Melanoma, also known as malignant melanoma, is a type of skin cancer that affects the pigment cells in the epidermis that give skin its colour (melanocytes). This type of skin cancer can be found anywhere on the skin, including the scalp, mucous membranes or the skin underneath finger and toe nails. Compared to other types of skin cancer, cells from melanoma can migrate relatively early on to other organs and settle there (metastasis). This type of skin cancer occurs most frequently between the ages of 45 and 60. Nowadays, however, it is increasingly affecting younger people as well.

UV light is thought of to be the main trigger for melanoma. The majority of patients have been exposed to either natural or artificial UV light over many years or suffered repeatedly from sunburn, particularly in childhood. The probability of contracting this form of cancer is higher for those with pale skin or a genetic disposition making them more susceptible to skin cancer.

Other factors which may contribute towards malignant melanoma are:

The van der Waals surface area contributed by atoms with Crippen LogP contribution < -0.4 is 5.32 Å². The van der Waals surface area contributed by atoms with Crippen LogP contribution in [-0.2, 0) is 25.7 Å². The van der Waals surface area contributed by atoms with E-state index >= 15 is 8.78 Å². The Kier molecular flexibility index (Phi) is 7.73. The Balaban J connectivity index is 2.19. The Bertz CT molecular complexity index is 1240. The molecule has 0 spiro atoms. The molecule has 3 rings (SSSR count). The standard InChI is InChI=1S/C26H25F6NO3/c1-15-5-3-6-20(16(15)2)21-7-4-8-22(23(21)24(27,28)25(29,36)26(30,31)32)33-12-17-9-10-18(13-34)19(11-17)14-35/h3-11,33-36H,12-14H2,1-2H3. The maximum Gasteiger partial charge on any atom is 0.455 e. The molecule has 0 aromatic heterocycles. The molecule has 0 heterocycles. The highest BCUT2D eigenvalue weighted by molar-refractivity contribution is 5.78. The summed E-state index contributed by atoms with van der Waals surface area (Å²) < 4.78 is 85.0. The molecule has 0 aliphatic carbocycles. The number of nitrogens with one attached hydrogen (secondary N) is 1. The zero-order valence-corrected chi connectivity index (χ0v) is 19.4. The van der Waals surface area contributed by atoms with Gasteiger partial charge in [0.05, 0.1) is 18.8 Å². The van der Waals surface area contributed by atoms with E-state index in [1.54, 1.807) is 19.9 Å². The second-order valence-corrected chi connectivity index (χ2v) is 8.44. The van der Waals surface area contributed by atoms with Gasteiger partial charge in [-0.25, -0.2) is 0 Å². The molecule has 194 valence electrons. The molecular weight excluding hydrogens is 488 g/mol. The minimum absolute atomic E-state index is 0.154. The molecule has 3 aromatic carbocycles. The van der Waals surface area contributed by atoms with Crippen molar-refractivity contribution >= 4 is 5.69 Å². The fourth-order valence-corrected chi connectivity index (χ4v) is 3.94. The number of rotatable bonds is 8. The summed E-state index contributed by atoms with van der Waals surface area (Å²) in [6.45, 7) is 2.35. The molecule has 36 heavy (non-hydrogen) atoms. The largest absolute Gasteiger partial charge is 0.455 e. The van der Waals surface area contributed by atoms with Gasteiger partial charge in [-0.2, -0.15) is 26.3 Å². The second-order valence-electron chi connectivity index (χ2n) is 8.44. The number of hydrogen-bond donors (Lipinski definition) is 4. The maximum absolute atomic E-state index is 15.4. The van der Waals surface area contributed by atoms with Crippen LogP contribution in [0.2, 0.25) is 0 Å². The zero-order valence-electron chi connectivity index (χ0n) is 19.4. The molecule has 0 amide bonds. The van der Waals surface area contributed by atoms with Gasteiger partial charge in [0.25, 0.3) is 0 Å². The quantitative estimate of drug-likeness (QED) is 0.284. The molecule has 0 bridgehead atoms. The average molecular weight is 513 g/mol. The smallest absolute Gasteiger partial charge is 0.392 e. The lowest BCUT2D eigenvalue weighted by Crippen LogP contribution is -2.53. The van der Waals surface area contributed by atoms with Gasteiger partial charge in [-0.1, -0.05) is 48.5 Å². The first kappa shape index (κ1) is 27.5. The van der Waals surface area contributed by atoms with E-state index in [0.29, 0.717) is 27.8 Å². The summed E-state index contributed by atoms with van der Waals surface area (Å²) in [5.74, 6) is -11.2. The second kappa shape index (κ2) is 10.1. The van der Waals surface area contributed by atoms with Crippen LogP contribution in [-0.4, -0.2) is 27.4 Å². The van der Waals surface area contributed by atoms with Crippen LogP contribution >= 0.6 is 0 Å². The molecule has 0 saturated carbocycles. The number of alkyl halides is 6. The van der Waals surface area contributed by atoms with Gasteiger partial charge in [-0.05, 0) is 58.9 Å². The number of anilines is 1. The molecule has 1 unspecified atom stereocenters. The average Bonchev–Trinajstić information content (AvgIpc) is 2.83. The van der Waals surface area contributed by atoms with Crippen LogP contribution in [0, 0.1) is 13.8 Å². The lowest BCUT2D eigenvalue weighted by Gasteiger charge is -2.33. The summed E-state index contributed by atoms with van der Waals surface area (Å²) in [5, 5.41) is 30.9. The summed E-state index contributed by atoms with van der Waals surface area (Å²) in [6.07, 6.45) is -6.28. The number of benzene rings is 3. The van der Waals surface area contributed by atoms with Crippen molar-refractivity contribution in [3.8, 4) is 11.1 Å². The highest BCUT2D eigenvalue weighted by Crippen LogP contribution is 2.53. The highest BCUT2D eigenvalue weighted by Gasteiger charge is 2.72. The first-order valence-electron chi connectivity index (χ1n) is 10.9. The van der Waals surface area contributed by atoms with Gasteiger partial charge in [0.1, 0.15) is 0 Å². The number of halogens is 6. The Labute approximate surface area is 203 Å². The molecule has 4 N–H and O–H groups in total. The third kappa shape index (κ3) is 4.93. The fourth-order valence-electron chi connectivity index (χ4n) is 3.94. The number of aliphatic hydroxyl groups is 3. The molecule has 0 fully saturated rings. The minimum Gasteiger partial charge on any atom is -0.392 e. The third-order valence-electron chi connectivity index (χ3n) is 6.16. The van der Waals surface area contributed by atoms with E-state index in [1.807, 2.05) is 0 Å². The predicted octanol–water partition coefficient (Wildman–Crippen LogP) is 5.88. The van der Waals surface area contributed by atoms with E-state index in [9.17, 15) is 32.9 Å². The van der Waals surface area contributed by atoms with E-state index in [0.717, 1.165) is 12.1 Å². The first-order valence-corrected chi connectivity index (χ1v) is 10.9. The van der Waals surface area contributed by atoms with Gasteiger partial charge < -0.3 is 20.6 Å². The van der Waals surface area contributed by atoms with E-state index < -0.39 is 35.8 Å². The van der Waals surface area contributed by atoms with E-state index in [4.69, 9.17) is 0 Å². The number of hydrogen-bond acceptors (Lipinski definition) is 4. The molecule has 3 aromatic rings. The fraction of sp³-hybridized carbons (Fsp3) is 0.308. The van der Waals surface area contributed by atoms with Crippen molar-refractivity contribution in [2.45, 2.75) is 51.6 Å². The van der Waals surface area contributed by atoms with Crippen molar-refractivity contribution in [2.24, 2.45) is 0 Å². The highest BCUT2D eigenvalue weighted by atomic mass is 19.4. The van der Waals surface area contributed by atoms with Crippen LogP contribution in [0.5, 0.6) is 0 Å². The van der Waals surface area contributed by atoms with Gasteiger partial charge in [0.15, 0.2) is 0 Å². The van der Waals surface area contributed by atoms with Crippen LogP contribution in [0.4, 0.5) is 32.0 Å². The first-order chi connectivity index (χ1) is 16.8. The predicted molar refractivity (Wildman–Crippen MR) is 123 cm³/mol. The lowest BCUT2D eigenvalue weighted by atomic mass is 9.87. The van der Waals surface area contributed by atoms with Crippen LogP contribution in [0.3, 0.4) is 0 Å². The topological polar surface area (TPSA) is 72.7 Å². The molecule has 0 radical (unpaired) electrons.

- acquired or congenital pigmented lesions such as liver spots or moles
- genetic mutations
- previous occurrence of melanoma



Melanoma is not painful at first. However, some symptoms may become apparent if metastasis has already occurred. These vary greatly, depending on where the metastases are located. Warning signs for melanoma include the following:
- Appearance of a new mole (or liver spot).
- Changes in size or colour of an existing mole
- The mole has an irregular shape or ragged, uneven edges.
- The mole itches or bleeds.
- The skin surrounding the mole is red or swollen.
- A mole which looks different to all others on the body could also be melanoma.

There are several different varieties of melanoma:

Nodular melanoma
This is the most aggressive type of melanoma. It often occurs on the chest, back or extremities. It develops within a matter of months into a knotty, raised tumour which often bleeds, varies in colour from blue to dark brown and grows rapidly down into the deeper layers of the skin.

Superficial spreading melanoma